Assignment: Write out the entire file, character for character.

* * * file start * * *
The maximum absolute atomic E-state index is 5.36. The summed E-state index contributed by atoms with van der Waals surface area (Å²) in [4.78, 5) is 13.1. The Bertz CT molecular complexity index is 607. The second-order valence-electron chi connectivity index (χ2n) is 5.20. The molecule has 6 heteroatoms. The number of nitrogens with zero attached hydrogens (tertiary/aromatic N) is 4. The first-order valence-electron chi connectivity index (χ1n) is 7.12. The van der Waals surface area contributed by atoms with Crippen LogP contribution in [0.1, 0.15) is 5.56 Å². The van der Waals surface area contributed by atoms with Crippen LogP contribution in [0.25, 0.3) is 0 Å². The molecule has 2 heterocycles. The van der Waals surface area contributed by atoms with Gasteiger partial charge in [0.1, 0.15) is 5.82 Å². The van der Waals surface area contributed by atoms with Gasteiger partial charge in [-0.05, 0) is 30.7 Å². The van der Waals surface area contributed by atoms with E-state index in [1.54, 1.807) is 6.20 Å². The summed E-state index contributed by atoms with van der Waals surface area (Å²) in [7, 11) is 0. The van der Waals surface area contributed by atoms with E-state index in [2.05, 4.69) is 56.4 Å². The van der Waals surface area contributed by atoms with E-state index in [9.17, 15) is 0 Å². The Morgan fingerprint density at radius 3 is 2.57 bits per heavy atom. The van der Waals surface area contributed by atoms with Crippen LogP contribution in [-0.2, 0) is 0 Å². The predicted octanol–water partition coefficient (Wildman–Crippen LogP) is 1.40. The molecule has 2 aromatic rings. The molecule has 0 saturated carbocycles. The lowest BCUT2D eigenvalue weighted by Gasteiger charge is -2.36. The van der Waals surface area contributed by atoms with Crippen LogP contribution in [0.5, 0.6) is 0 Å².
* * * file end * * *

The maximum absolute atomic E-state index is 5.36. The summed E-state index contributed by atoms with van der Waals surface area (Å²) in [4.78, 5) is 13.1. The Bertz CT molecular complexity index is 607. The second-order valence-electron chi connectivity index (χ2n) is 5.20. The molecule has 6 heteroatoms. The number of nitrogens with zero attached hydrogens (tertiary/aromatic N) is 4. The first-order valence-electron chi connectivity index (χ1n) is 7.12. The van der Waals surface area contributed by atoms with Crippen LogP contribution in [0.1, 0.15) is 5.56 Å². The van der Waals surface area contributed by atoms with Crippen LogP contribution in [0.25, 0.3) is 0 Å². The molecule has 2 heterocycles. The van der Waals surface area contributed by atoms with Gasteiger partial charge in [0.1, 0.15) is 5.82 Å². The van der Waals surface area contributed by atoms with Gasteiger partial charge in [-0.05, 0) is 30.7 Å². The van der Waals surface area contributed by atoms with E-state index in [1.54, 1.807) is 6.20 Å². The summed E-state index contributed by atoms with van der Waals surface area (Å²) in [7, 11) is 0. The van der Waals surface area contributed by atoms with E-state index in [2.05, 4.69) is 56.4 Å². The van der Waals surface area contributed by atoms with E-state index in [9.17, 15) is 0 Å². The Morgan fingerprint density at radius 3 is 2.57 bits per heavy atom. The van der Waals surface area contributed by atoms with Crippen LogP contribution in [-0.2, 0) is 0 Å². The predicted octanol–water partition coefficient (Wildman–Crippen LogP) is 1.40. The molecule has 2 aromatic rings. The molecule has 0 saturated carbocycles. The lowest BCUT2D eigenvalue weighted by Gasteiger charge is -2.36. The van der Waals surface area contributed by atoms with Crippen LogP contribution in [0.5, 0.6) is 0 Å².